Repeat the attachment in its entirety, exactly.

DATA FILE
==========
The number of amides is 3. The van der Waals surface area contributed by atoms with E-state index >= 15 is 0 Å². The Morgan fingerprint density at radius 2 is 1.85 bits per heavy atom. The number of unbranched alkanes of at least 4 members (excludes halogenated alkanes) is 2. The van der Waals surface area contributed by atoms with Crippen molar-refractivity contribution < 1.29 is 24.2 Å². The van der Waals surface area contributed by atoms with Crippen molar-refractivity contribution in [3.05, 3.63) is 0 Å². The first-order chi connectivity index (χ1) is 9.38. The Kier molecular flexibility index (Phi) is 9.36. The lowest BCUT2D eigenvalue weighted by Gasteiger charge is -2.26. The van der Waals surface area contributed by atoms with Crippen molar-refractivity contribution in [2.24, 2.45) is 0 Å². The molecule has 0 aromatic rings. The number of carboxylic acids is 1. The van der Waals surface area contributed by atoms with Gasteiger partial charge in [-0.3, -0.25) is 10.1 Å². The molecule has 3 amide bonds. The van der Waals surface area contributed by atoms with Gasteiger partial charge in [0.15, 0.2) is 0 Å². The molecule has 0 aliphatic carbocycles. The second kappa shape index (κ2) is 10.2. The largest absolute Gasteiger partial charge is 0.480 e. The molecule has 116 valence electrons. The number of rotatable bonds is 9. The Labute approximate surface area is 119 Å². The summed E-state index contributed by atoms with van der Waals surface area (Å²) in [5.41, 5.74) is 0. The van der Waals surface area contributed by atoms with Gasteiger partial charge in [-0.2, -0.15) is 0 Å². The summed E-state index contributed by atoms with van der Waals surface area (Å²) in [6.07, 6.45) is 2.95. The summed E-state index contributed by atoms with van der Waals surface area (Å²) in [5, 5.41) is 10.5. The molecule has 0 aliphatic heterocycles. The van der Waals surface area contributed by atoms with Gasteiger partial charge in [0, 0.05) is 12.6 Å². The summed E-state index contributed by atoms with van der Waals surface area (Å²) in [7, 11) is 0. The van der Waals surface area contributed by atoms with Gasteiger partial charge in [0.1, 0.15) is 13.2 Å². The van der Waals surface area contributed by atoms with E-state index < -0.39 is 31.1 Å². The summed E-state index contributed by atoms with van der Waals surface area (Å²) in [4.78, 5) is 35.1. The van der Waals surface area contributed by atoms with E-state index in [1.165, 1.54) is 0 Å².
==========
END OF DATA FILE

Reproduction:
The number of amides is 3. The van der Waals surface area contributed by atoms with E-state index >= 15 is 0 Å². The Morgan fingerprint density at radius 2 is 1.85 bits per heavy atom. The number of unbranched alkanes of at least 4 members (excludes halogenated alkanes) is 2. The van der Waals surface area contributed by atoms with Crippen molar-refractivity contribution < 1.29 is 24.2 Å². The van der Waals surface area contributed by atoms with Crippen molar-refractivity contribution in [3.05, 3.63) is 0 Å². The first-order chi connectivity index (χ1) is 9.38. The Kier molecular flexibility index (Phi) is 9.36. The lowest BCUT2D eigenvalue weighted by Gasteiger charge is -2.26. The van der Waals surface area contributed by atoms with Crippen molar-refractivity contribution in [2.24, 2.45) is 0 Å². The molecule has 0 aromatic rings. The number of carboxylic acids is 1. The van der Waals surface area contributed by atoms with Gasteiger partial charge in [-0.3, -0.25) is 10.1 Å². The molecule has 3 amide bonds. The van der Waals surface area contributed by atoms with Gasteiger partial charge in [0.15, 0.2) is 0 Å². The molecule has 0 aliphatic carbocycles. The second kappa shape index (κ2) is 10.2. The largest absolute Gasteiger partial charge is 0.480 e. The molecule has 116 valence electrons. The number of rotatable bonds is 9. The Labute approximate surface area is 119 Å². The summed E-state index contributed by atoms with van der Waals surface area (Å²) in [5.41, 5.74) is 0. The van der Waals surface area contributed by atoms with Gasteiger partial charge in [-0.2, -0.15) is 0 Å². The summed E-state index contributed by atoms with van der Waals surface area (Å²) in [6.07, 6.45) is 2.95. The summed E-state index contributed by atoms with van der Waals surface area (Å²) in [5, 5.41) is 10.5. The molecule has 0 aliphatic heterocycles. The van der Waals surface area contributed by atoms with Gasteiger partial charge in [0, 0.05) is 12.6 Å². The summed E-state index contributed by atoms with van der Waals surface area (Å²) in [7, 11) is 0. The van der Waals surface area contributed by atoms with Gasteiger partial charge in [0.1, 0.15) is 13.2 Å². The van der Waals surface area contributed by atoms with E-state index < -0.39 is 31.1 Å². The summed E-state index contributed by atoms with van der Waals surface area (Å²) in [4.78, 5) is 35.1. The van der Waals surface area contributed by atoms with E-state index in [1.165, 1.54) is 0 Å².